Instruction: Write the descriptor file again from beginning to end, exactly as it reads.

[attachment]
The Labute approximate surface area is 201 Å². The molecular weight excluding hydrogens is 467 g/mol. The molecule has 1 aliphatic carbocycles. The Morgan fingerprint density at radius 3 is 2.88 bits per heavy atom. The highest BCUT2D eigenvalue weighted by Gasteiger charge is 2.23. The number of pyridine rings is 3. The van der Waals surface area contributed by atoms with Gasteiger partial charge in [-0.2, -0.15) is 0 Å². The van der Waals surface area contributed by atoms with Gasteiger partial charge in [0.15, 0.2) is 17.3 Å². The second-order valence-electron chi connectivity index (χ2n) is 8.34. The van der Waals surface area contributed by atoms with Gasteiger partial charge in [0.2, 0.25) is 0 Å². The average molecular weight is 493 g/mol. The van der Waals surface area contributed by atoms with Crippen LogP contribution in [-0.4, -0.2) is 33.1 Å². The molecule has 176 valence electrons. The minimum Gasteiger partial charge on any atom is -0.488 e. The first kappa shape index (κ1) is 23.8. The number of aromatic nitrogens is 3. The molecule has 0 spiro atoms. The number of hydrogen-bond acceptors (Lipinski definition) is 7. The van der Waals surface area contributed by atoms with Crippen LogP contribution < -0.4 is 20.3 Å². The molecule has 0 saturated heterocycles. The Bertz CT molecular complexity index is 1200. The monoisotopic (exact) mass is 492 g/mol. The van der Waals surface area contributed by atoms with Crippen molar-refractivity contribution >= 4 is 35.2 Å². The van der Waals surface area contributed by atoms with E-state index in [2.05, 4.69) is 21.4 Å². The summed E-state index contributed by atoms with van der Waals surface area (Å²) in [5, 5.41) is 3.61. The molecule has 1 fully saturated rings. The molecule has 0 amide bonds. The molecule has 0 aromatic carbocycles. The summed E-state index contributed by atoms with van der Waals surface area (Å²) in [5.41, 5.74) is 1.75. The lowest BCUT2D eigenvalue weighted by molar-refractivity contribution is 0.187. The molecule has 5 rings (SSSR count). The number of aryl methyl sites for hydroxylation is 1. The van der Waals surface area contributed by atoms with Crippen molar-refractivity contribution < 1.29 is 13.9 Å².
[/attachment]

The Labute approximate surface area is 201 Å². The molecular weight excluding hydrogens is 467 g/mol. The molecule has 1 aliphatic carbocycles. The Morgan fingerprint density at radius 3 is 2.88 bits per heavy atom. The highest BCUT2D eigenvalue weighted by Gasteiger charge is 2.23. The number of pyridine rings is 3. The van der Waals surface area contributed by atoms with Gasteiger partial charge in [-0.2, -0.15) is 0 Å². The van der Waals surface area contributed by atoms with Gasteiger partial charge in [0.15, 0.2) is 17.3 Å². The second-order valence-electron chi connectivity index (χ2n) is 8.34. The van der Waals surface area contributed by atoms with Gasteiger partial charge in [0.2, 0.25) is 0 Å². The average molecular weight is 493 g/mol. The van der Waals surface area contributed by atoms with Crippen LogP contribution in [-0.4, -0.2) is 33.1 Å². The molecule has 176 valence electrons. The minimum Gasteiger partial charge on any atom is -0.488 e. The first kappa shape index (κ1) is 23.8. The number of aromatic nitrogens is 3. The molecule has 0 spiro atoms. The number of hydrogen-bond acceptors (Lipinski definition) is 7. The van der Waals surface area contributed by atoms with Crippen LogP contribution < -0.4 is 20.3 Å². The molecule has 0 saturated heterocycles. The Bertz CT molecular complexity index is 1200. The monoisotopic (exact) mass is 492 g/mol. The van der Waals surface area contributed by atoms with Crippen molar-refractivity contribution >= 4 is 35.2 Å². The van der Waals surface area contributed by atoms with E-state index in [2.05, 4.69) is 21.4 Å². The summed E-state index contributed by atoms with van der Waals surface area (Å²) in [5, 5.41) is 3.61. The molecule has 1 fully saturated rings. The molecule has 0 amide bonds. The molecule has 0 aromatic carbocycles. The summed E-state index contributed by atoms with van der Waals surface area (Å²) in [5.41, 5.74) is 1.75. The lowest BCUT2D eigenvalue weighted by molar-refractivity contribution is 0.187. The molecule has 5 rings (SSSR count). The number of aryl methyl sites for hydroxylation is 1. The van der Waals surface area contributed by atoms with Crippen molar-refractivity contribution < 1.29 is 13.9 Å².